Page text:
Nineveh by Henrietta Rose-Innes

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Nineveh by Henrietta Rose-Innes

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Category: General Fiction
Rating: 5/5
Reviewer: Mark Daniel Taylor
Reviewed by Mark Daniel Taylor
Summary: A beautiful and precisely written book. Nineveh not only feels relevant but is an insightful exploration of character and place.
Buy? Yes Borrow? Yes
Pages: 238 Date: November 2016
Publisher: Aardvark Bureau
External links: Author's website
ISBN: 978-1910709160

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Henrietta Rose-Innes's Nineveh instantly reassures you that you are in the presence of a confident and talented writer. The story of Katya Grubbs, a second-generation pest exterminator who specialises in relocating the bugs and rodents that ruin middle-class garden parties, Rose-Inne writes with the enviable ability of describing both the intricacies of Katya's job and the feeling of it simultaneously.

Take her opening description of a tree that is covered in squirming caterpillars: 'It's possible to imagine that the whole tree has been eaten away, replaced by a crude facsimile made of caterpillar flesh.' She writes in a style that mirrors the inner-contradiction of Katya; a combination of a light touch underpinned by the grotesque, one summarised by her combination of the absurd image of the caterpillar swam swallowing a tree and her use of the off-putting phrase 'flesh'.

Set in modern-day Cape Town, Katya and her nephew Toby run PPR or Painless Pest Relocation. The two operate out of a run-down garage surrounded by the twin characteristics of the region: gentrification in the shape of construction sites and bull dowsed greenery and a poverty-stricken community of the homeless. Or as Katya describes them, 'the unloved. The unlovely.' Katya at first seems content with her merciful life of insect relocation, but she still incubates a more cynical side of herself, one who is not against leaving a few caterpillars behind after finishing a job so that she can return for repeat business later. This side is seemingly under control until she is offered a job surveying the newly constructed residential paradise: Nineveh.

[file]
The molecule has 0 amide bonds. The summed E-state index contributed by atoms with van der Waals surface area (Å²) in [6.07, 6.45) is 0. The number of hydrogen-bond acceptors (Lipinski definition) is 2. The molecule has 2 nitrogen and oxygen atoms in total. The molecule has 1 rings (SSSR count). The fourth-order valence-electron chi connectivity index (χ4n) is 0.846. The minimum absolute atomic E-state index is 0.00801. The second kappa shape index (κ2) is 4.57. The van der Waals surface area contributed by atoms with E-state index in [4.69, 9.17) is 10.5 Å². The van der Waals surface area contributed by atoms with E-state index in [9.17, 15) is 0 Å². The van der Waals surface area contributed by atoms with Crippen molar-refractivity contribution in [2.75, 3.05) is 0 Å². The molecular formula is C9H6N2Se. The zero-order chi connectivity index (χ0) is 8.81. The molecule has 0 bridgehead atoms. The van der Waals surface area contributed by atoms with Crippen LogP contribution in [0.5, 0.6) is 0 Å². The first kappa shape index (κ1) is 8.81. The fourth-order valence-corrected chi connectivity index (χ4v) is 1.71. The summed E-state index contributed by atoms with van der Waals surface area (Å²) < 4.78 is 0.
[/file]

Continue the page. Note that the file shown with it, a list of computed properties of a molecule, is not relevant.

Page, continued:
Nineveh is plagued by a type of beetle known only as 'goggas' but upon her arrival, Katya only has the word of two security guards, Pascal and Reuben, as proof of the bug's existence. We learn also that Katya's father, Len Grubbs, was asked by Mr Brand, the man who runs Nineveh, previous to Katya's arrival, to rid the residential site of the bug but had failed to do so (or, like Katya, attempted to get away with leaving just enough behind to be called back later). It is Katya's relationship with her father that acts as the heart of the novel. More than happy to kill pests, he brought up Katya and her sister Alma by travelling around South Africa and sleeping in spare and abandoned bedrooms. Len was cruel and violent towards the two sisters but when they started rubbing up against one another like 'the branches of a cramped tree' they both fled from him to start new lives. But like the goggas which seem to be both there and not, Len is a spectre for Katya, leaving signs of himself everywhere she goes and making himself heard in every sound she hears at night.

It is obvious that Katya is suffering from some form of post-traumatic stress. Her unresolved relationship with her father has left behind an anger, one that erupts unexpectedly or for little reason. This anger, again like the goggas, is there without her knowledge, as in one scene when she '…doesn't feel herself grabbing the picture, but it's in her hand and she's hurling it overarm…' Her insistence on harmless relocation is both a rebellion against her father and a cover for the rage that festers beneath her, one that risks turning her into a replication of Len. Rose-Innes is almost flippant in her description of the scars that litter Katya's body and the feeling of her father laying just below the surface of her life, ready to overtake it like a swarm of ravenous beetles, is made near literal as the story reaches its climax. But the novel has so much more to offer than mere metaphor. The relationship between Katya and her family, including Toby and Alma, and the split personality that the South African terrain of Cape Town is stuck between gives the novel a sense of character and relevance that is rare to find.

If there is a downside to the book it may be that it is too finely constructed at times. The finale ties up all the loose ends in a way that feels almost mechanical. And although the novel ends on what could be seen as an ambiguous ending for Katya, I felt there was still more for the reader to explore. But if wanting more is a novel's biggest crime, it hasn't got much to worry about.

We also have a review of Rose-Innes' Green Lion. If you enjoy Nineveh and still haven't read it, Disgrace by J M Coetzee is a must.

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